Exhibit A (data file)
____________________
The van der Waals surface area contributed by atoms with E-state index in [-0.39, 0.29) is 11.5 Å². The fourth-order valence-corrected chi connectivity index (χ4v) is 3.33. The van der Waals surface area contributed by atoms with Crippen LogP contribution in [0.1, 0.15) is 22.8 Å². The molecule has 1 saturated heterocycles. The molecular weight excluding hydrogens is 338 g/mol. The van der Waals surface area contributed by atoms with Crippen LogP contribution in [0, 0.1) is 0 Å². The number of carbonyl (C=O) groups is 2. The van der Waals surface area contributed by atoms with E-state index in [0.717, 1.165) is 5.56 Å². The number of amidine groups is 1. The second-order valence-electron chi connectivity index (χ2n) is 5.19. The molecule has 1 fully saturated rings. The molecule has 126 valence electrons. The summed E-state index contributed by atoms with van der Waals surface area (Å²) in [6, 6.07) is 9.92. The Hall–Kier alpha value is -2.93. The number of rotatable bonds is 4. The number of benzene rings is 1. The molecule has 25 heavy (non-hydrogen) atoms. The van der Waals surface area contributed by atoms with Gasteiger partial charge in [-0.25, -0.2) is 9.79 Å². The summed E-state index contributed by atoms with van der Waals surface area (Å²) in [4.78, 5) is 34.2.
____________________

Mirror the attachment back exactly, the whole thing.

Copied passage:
The van der Waals surface area contributed by atoms with E-state index in [-0.39, 0.29) is 11.5 Å². The fourth-order valence-corrected chi connectivity index (χ4v) is 3.33. The van der Waals surface area contributed by atoms with Crippen LogP contribution in [0.1, 0.15) is 22.8 Å². The molecule has 1 saturated heterocycles. The molecular weight excluding hydrogens is 338 g/mol. The van der Waals surface area contributed by atoms with Crippen LogP contribution in [0, 0.1) is 0 Å². The number of carbonyl (C=O) groups is 2. The van der Waals surface area contributed by atoms with E-state index in [0.717, 1.165) is 5.56 Å². The number of amidine groups is 1. The second-order valence-electron chi connectivity index (χ2n) is 5.19. The molecule has 1 fully saturated rings. The molecule has 126 valence electrons. The summed E-state index contributed by atoms with van der Waals surface area (Å²) in [6, 6.07) is 9.92. The Hall–Kier alpha value is -2.93. The number of rotatable bonds is 4. The number of benzene rings is 1. The molecule has 25 heavy (non-hydrogen) atoms. The van der Waals surface area contributed by atoms with Gasteiger partial charge in [-0.25, -0.2) is 9.79 Å². The summed E-state index contributed by atoms with van der Waals surface area (Å²) in [4.78, 5) is 34.2.